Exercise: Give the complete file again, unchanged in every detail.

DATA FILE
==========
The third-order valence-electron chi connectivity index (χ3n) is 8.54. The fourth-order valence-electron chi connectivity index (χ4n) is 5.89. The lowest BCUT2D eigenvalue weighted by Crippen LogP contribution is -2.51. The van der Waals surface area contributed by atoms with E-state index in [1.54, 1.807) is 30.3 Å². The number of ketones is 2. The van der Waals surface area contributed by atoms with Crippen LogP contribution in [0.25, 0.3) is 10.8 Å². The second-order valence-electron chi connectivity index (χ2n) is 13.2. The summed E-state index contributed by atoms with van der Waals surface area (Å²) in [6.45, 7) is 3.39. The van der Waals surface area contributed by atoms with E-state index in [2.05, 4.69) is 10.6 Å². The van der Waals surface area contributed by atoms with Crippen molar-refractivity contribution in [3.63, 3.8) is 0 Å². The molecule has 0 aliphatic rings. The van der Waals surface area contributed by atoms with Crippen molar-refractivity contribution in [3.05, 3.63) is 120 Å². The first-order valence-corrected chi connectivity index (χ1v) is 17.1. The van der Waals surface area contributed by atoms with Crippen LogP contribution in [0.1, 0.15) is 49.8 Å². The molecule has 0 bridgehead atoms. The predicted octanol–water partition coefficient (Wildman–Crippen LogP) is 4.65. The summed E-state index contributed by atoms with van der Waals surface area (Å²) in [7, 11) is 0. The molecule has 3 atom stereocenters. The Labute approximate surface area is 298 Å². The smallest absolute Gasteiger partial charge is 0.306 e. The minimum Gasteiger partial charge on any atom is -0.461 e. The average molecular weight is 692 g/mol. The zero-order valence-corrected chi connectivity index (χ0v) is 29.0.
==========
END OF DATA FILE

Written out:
The third-order valence-electron chi connectivity index (χ3n) is 8.54. The fourth-order valence-electron chi connectivity index (χ4n) is 5.89. The lowest BCUT2D eigenvalue weighted by Crippen LogP contribution is -2.51. The van der Waals surface area contributed by atoms with E-state index in [1.54, 1.807) is 30.3 Å². The number of ketones is 2. The van der Waals surface area contributed by atoms with Crippen LogP contribution in [0.25, 0.3) is 10.8 Å². The second-order valence-electron chi connectivity index (χ2n) is 13.2. The summed E-state index contributed by atoms with van der Waals surface area (Å²) in [6.45, 7) is 3.39. The van der Waals surface area contributed by atoms with E-state index in [2.05, 4.69) is 10.6 Å². The van der Waals surface area contributed by atoms with Crippen molar-refractivity contribution in [3.63, 3.8) is 0 Å². The molecule has 0 aliphatic rings. The van der Waals surface area contributed by atoms with Crippen molar-refractivity contribution in [3.05, 3.63) is 120 Å². The first-order valence-corrected chi connectivity index (χ1v) is 17.1. The van der Waals surface area contributed by atoms with Crippen LogP contribution in [0.1, 0.15) is 49.8 Å². The molecule has 0 bridgehead atoms. The predicted octanol–water partition coefficient (Wildman–Crippen LogP) is 4.65. The summed E-state index contributed by atoms with van der Waals surface area (Å²) in [7, 11) is 0. The molecule has 3 atom stereocenters. The Labute approximate surface area is 298 Å². The smallest absolute Gasteiger partial charge is 0.306 e. The minimum Gasteiger partial charge on any atom is -0.461 e. The average molecular weight is 692 g/mol. The zero-order valence-corrected chi connectivity index (χ0v) is 29.0.